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Wednesday, January 09, 2008

The Creative Writing Behind Law School Exams

As exam season comes to a close, I was thinking about the time and effort professors put into their exams.  Yes, grading takes a lot of time, and it can be tedious for big classes.  But I was thinking more about the exams themselves -- specifically, writing the exam questions.

I've heard it told that multiple choice questions are a trade-off: they take longer to write, but are much quicker to grade.  In my mind, this gives short shrift to the time, care, and thought that go into the writing of an essay question.  An essay question is a means of testing students on their knowledge of the law and their ability to apply that knowledge.  But they are also stories.  A good essay question not only raises relevant legal issues; it also presents a tale that seems realistic and at least somewhat compelling.  In a field that blends reason and emotion, the law school exam essay needs to speak to the students' issue-spotting abilities as well as their notions of right and wrong.

So it's a shame, really, that these stories are prepared for a one-time use and then forgotten.  At best, exam questions may be read again by future students as practice.  But they never are appreciated on their own terms.  Does the story seem like it could happen?  Is it gripping?  Does it leave you feeling angry, or sad, or conflicted?  Could it stand on its own as creative fiction?

Thus, I am asking folks in the PrawfsBlawg readership to submit examples of essay questions that they believe are particularly good examples of storytelling.  I'd like to collect them and post them here at Prawfs, highlighting particularly compelling excerpts.  Please send your examples to this email address.  It would probably be easiest to attach them to your email as Word or WP documents; .pdfs are also fine.  And you can nominate your own questions, a colleague's, or even your professor's.  (You can feel free to request anonymity; I won't publish anyone's exam question without their permission.)

The essay question has gone unrecognized as an art form.  Let's try to give these examples of creative fiction the recognition they deserve.

Posted by Matt Bodie on January 9, 2008 at 03:58 PM in Life of Law Schools | Permalink


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I recently had the strange experience of reading this news story


Which was near-identical to a criminal law fact pattern I encountered four years ago. An interesting twist on the ripped from the headlines fact pattern.

Posted by: keitht | Jan 10, 2008 12:11:27 PM

I would agree that a Hemingway-esque style is to be preferred over florid prose. An exam that is too self-conscious of its style is distracting. But I do think there is merit to having an essay question that hangs together as a narrative and tells a compelling story. An exam where things just "happen" is too atomized, in my view.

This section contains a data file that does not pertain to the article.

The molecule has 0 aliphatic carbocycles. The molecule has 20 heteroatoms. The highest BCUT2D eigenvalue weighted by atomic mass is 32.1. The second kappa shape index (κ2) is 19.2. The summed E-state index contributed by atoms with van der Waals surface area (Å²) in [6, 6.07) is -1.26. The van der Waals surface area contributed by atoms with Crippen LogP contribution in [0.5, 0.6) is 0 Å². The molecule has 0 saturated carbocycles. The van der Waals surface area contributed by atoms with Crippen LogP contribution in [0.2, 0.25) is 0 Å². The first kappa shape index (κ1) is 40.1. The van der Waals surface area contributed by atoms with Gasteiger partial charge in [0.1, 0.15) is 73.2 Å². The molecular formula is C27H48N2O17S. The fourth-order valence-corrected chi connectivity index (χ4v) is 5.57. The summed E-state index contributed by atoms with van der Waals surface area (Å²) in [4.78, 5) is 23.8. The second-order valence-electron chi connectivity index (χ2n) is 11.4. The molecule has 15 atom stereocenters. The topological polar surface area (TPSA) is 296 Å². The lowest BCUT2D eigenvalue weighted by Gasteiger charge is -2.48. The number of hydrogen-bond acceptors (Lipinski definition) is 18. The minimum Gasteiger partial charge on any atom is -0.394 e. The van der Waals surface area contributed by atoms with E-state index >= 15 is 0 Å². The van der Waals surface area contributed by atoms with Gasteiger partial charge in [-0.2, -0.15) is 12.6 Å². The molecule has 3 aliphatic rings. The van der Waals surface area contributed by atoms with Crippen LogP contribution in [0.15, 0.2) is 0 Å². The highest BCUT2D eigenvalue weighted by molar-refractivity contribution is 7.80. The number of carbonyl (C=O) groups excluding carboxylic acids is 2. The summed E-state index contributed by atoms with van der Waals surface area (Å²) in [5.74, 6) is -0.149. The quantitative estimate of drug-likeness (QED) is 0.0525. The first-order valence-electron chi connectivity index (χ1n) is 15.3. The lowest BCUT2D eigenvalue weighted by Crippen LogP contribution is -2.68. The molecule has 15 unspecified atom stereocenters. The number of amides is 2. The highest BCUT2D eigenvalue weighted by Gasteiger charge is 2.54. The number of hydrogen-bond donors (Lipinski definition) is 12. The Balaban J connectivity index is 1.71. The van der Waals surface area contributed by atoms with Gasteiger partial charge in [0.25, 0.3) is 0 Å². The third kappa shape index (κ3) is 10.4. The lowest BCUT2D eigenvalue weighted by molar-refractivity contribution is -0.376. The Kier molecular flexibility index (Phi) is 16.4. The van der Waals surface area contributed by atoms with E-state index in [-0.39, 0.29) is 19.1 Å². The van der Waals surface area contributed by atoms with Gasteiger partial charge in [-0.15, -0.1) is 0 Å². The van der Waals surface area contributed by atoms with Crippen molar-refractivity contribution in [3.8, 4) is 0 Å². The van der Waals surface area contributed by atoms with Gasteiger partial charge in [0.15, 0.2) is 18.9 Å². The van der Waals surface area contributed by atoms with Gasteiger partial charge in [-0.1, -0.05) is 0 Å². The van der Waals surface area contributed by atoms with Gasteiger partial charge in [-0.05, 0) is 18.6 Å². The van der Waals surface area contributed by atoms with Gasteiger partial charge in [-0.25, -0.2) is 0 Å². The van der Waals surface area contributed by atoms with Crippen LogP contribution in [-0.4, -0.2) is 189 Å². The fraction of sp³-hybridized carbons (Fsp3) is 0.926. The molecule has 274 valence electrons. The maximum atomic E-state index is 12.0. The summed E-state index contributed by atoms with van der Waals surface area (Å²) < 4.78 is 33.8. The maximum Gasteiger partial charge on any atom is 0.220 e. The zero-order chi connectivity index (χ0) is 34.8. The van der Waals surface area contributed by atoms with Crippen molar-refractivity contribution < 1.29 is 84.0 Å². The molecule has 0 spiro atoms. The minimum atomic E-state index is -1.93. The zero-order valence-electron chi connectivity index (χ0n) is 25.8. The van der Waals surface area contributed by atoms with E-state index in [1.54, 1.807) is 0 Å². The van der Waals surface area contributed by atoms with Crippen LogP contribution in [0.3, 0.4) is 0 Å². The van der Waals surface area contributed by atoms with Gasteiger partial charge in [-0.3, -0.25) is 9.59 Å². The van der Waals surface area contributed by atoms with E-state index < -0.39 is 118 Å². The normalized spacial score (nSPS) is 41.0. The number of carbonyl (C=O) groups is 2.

Posted by: Matt Bodie | Jan 10, 2008 10:18:38 AM

Maybe it's because I've never been too much of the creative writing type, but excessively creative exams bugged me as a student and don't interest me now that I write them for students. Especially in the normal time sensitive exam context, writing a long exam question just to get in a good story and show off creativity seems like excessive punishment for a student who needs the time for other things, like analytical thinking and writing. I don't think fact patterns should be just a list of bulleted facts, but I also think there should be a limit so the students can get down to the task at hand - thinking and then conveying that to us on paper.

Posted by: David S. Cohen | Jan 9, 2008 10:12:46 PM

Charles Donahue has some real corkers. His fall 2003 Property exam begins:

Matthew Arnold’s poem, Sohrah and Rustum is a translation/adaptation of a portion of the Iranian national epic that tells the tragic story of how a father kills his son in a three-day, single combat, the father fighting for the Persians and the son for the Tartars.

His fall 1998 Property exam is explicitly meta:

Yes, this is a story about a farm. All property exams contain stories about farms, because it allows one to work out a genuinely mucked up title over a long period of time, and also--there’s always another reason--because most Americans have an ambiguous relationship to farms. We imagine that we have left the farm (even if the farm was in another country) and in leaving the farm, we left a simpler, and, in some ways, a better life. But, as I said, the relationship is ambiguous; there were reasons why we left the farm. So this is a story about a farm that tries to capture our nostalgia for rural life but also our horror of it. Whether, and how, this might affect the results in the following case is for you to decide.

Posted by: James Grimmelmann | Jan 9, 2008 7:32:33 PM

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